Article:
We've received a lot of work that uses narrative as its primary force, as
if writing a short story too short to be called a story makes the writing a
I like narrative - I'm not against it in the experimental sense. But I
want something more difficult in terms of what I'm holding in my hands,
trying to get at with my eyes. So I'm surprised that narrative is seen so
easily. I think narrative is a much more concerted effort, a fight for a
story, rather than a thread we can always pick up.
Yes, an awful lot of the work we receive for the magazine is narrative,
much of which is overwrought short-short stories. I guess the people who
write this stuff think that the quality of being short and overwrought makes
it poetry. We reject it, but then we don't claim to have cornered the market
on what people might call prose poetry.
6) What do you think of the web as a way of getting poetry journals out
amongst the people? How do you distribute Untitled? How has the response
been? Do you plan to branch out at all? Publish books?
The web is a great way to get poetry out to people. I'm surprised that
web-based journals have not done better, but a lot of good writers won't
give their work to them. I mentioned Inscape before. The production values
of this magazine were identical to a series of chapbooks I curated at the
time and I found it difficult to get work from some writers who seemed to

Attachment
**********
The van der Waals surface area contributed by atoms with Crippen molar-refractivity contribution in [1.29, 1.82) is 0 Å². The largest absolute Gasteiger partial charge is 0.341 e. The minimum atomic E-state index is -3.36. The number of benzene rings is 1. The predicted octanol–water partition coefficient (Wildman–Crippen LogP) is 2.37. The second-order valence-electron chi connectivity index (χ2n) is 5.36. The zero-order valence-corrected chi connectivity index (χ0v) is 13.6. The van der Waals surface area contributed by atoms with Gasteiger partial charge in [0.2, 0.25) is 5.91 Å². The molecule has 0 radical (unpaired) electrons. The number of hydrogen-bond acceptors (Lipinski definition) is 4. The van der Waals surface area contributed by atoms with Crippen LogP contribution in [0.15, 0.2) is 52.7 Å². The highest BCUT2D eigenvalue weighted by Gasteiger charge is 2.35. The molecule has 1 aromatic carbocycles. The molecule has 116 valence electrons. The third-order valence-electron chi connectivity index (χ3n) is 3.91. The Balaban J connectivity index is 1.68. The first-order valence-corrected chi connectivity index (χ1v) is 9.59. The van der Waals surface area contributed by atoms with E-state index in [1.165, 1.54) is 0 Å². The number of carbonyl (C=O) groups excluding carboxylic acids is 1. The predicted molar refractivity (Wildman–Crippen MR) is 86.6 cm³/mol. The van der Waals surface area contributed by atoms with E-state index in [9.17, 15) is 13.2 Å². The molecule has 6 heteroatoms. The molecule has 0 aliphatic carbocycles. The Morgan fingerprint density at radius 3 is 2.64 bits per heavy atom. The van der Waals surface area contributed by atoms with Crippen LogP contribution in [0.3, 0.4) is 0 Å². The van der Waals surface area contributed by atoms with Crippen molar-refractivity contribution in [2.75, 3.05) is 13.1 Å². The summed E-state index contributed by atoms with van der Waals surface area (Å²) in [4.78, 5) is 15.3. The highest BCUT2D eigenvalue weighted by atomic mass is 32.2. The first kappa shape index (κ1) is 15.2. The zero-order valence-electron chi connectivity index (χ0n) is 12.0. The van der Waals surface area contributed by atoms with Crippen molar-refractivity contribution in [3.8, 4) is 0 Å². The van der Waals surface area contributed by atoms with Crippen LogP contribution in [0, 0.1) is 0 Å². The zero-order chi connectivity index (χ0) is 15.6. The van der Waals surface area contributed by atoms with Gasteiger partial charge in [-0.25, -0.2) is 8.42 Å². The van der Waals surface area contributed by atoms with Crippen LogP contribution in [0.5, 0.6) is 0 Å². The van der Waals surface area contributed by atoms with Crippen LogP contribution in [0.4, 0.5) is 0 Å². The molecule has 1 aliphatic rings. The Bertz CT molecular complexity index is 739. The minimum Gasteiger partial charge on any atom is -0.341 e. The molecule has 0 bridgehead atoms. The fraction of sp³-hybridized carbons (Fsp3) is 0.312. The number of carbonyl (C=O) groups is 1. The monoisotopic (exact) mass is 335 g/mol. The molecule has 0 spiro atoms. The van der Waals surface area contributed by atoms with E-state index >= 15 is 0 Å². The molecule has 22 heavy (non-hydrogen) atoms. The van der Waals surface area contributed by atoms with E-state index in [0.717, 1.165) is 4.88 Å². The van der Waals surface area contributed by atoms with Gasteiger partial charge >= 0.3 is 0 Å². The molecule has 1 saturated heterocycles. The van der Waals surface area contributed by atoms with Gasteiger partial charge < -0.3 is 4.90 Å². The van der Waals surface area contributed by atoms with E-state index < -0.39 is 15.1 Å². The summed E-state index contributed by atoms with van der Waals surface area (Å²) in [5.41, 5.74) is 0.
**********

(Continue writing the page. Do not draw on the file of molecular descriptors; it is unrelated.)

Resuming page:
prefer the sort of perfect bound journals that resembled commercial
products of mass reproduction even if they had a fraction of the circulation. As
bizarre and hypocritical as that seemed I wanted Untitled to offer the
physical forum that writers preferred. The response to Untitled has been
great. I know of poetry magazines that have been around for a lot longer
that don't have as many subscribers as our first issue has provoked. Of
course if a big response were our goal we'd publish the collected works of
Leonardo di Caprio.
We HAVE branched out into book publishing. We're co-editors, with Beth
Anderson, of Instance Press and have recently published a wonderful book
by Keith Waldrop, called Haunt.
7) Is there anything we should know about Untitled? or anything you
think we haven't covered that you would like to comment on?
I'd just like to add that I love doing this - helping assemble something
that I find of interest. I also like combining known and lesser-known writers, because when the
writing's there, the name seems to fade a bit, while the work itself remains
in the foreground.
I'll second that. We've rejected the lesser work that some "name" writers
have sent us in favor of better work by people who have never been published
before. Some of these better known and more frequently published writers are
friends, and people I respect very much, and whose work I usually like, but
in the end a magazine will prove to be worth its salt, or not, based on its
editorial decisions. Popularity and commercial success aren't normally
associated with poetry anyway, so as long as we can afford to make the
magazine a work of art/a reflection of our own aesthetic we'll do that
rather than sell-out to collecting name-brand poets, including those that
are merely the flavor-of-the-month in a passing clique.